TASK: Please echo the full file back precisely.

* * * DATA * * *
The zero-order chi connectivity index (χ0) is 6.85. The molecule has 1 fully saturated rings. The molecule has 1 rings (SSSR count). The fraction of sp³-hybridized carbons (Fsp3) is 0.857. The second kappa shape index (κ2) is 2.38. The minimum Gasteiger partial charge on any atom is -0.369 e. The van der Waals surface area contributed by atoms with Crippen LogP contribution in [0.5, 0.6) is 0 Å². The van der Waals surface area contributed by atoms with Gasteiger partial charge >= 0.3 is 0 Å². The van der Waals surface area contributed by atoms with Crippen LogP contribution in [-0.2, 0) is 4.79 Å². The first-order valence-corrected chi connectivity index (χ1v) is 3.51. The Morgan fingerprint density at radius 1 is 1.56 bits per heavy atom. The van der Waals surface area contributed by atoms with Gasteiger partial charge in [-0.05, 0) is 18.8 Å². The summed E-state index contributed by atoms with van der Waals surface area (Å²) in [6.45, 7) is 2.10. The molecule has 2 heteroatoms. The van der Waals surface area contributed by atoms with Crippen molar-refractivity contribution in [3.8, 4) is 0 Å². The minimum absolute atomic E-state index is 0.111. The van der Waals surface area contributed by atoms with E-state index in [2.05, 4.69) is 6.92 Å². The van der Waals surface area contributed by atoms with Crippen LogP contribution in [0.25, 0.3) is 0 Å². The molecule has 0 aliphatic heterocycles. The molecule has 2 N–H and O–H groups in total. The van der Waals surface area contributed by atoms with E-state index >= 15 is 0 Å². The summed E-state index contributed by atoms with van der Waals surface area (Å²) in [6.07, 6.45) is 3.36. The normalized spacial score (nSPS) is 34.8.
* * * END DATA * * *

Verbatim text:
The zero-order chi connectivity index (χ0) is 6.85. The molecule has 1 fully saturated rings. The molecule has 1 rings (SSSR count). The fraction of sp³-hybridized carbons (Fsp3) is 0.857. The second kappa shape index (κ2) is 2.38. The minimum Gasteiger partial charge on any atom is -0.369 e. The van der Waals surface area contributed by atoms with Crippen LogP contribution in [0.5, 0.6) is 0 Å². The van der Waals surface area contributed by atoms with Gasteiger partial charge >= 0.3 is 0 Å². The van der Waals surface area contributed by atoms with Crippen LogP contribution in [-0.2, 0) is 4.79 Å². The first-order valence-corrected chi connectivity index (χ1v) is 3.51. The Morgan fingerprint density at radius 1 is 1.56 bits per heavy atom. The van der Waals surface area contributed by atoms with Gasteiger partial charge in [-0.05, 0) is 18.8 Å². The summed E-state index contributed by atoms with van der Waals surface area (Å²) in [6.45, 7) is 2.10. The molecule has 2 heteroatoms. The van der Waals surface area contributed by atoms with Crippen molar-refractivity contribution in [3.8, 4) is 0 Å². The minimum absolute atomic E-state index is 0.111. The van der Waals surface area contributed by atoms with E-state index in [2.05, 4.69) is 6.92 Å². The van der Waals surface area contributed by atoms with Crippen LogP contribution in [0.25, 0.3) is 0 Å². The molecule has 0 aliphatic heterocycles. The molecule has 2 N–H and O–H groups in total. The van der Waals surface area contributed by atoms with E-state index >= 15 is 0 Å². The summed E-state index contributed by atoms with van der Waals surface area (Å²) in [6.07, 6.45) is 3.36. The normalized spacial score (nSPS) is 34.8.